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How to Compare Yourself to Others and Survive


Yesterday we talked about heroes, and how important it is to have a handful of people who inspire you, from whom you can learn, and who's lives and careers you can emulate. But there is also an inherent danger in comparing ourselves to others.

I don't think it's the same in other professions. If my accountant followed the work of another, and admired the heck out of her bookkeeping skills, I don't think she would be in danger of total self-hatred and possibly giving up on accounting all together. "I'll never be as good at balance sheets as Margaret, I don't know why do I even bother!" So why do creative types seem to have such paper thin egos?

On one level it's obvious, right? Margaret's work as an accountant doesn't define her as a person. Right or wrong, we are our business. We are our brand. So certainly we tend to take things a bit more personally. But there's more to it than that. What we create comes from within, and as such is stamped with a bit of our souls, a bit of our DNA. Ok, that sounded gross. What I mean to say is that any judgement against our work is inherently a bit of judgement about us personally.

So it is absolutely vital that we find ways to distance ourselves personally from our work, at least in as much as it is a product. If a writer misses something important in an article, he can go back and change it. If I paint a horse that looks like a dog, I can grab the tube of paint and make it a tree instead. If you're doing a commission piece that you're particularly proud of, and the client tells you they changed the color of the couch and it now must match pink upholstery, you do it. It's not personal. It's really not. If we can get over that hurdle of making everything a judgement, and every problem a catastrophe, then we can move on to the good reasons to compare ourselves to others.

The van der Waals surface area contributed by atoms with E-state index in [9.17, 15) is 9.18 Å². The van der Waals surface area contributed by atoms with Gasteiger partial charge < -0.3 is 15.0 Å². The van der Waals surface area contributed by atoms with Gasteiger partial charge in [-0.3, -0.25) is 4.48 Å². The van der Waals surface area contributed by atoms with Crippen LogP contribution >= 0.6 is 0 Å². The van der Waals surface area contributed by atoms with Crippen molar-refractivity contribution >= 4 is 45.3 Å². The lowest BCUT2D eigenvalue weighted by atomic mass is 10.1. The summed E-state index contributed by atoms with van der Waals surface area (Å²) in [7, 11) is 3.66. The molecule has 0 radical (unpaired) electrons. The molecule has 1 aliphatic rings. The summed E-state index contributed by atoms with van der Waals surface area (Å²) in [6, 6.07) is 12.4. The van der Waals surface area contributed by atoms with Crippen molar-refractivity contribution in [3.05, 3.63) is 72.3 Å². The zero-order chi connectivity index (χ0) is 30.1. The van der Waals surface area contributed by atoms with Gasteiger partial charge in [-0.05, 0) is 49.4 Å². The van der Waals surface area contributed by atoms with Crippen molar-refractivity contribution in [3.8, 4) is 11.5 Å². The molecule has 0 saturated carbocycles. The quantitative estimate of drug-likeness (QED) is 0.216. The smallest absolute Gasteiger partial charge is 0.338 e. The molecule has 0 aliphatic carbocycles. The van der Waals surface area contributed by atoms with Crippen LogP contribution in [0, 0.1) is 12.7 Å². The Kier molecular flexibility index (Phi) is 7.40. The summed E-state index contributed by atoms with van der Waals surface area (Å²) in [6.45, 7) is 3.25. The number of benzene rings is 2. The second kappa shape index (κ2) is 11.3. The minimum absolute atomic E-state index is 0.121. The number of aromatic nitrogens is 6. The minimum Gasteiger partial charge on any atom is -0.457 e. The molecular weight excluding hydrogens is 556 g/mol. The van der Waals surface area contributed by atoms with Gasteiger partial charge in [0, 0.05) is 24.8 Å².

The other dark side of comparisons is that we tend to praise ourselves through the faults of others. Oh, don't look at me that way, you do it too! We read a short story and think, hell, I can do better than that. Or we've all seen artwork that we think looks like absolute crap and said... "My kid can paint better than he can." We figure we're OK, because there are those who are worse than we are. I don't think I need to dwell on why that's not a very productive way to compare your work to that of another. The main reason, other than being really petty and a little mean, is that attitude only reinforces our conviction that everyone else is picking our work apart in the same way.

What if we just broke that cycle? What if we compared our work to others because we want to get ideas, inspiration, and learn to better our technique. If we approach looking at the work of others in that way, it becomes less like a courtroom, and more like a classroom. Comparing our product to that of another creative becomes an important tool that makes us better, and perhaps builds relationships with that creative.

So repeat after me. "My work is good. It may be very different, but it is definitely good enough." Now keep repeating that until you believe it. Accept too that everyone else's work is good too. It really is. Then realize that you need to compare your work to other creatives because it may help you identify trends to improve sales. It may inspire you or challenge some limiting rule you've adopted. It may teach you about a new technique, or some way to improve your work flow. It may open opportunities to ask questions, and make a friend out of the creative you're reviewing. Whatever comes of the comparison, you cannot allow it to become petty, negative, or convince you that you will never be as good... did I mention that you are good enough?

Now I'm not saying that there may be artists you don't like, and work that will offer you nothing. I'm not interested in comparing my paintings to taping a banana to the gallery wall. But that's not an artist I will compare myself to anyway. At the end of the day, be nice, be confident, and compare your work and your creative career, to as many people as you can. Approached in the right way, it's a tool that will serve you for a lifetime.

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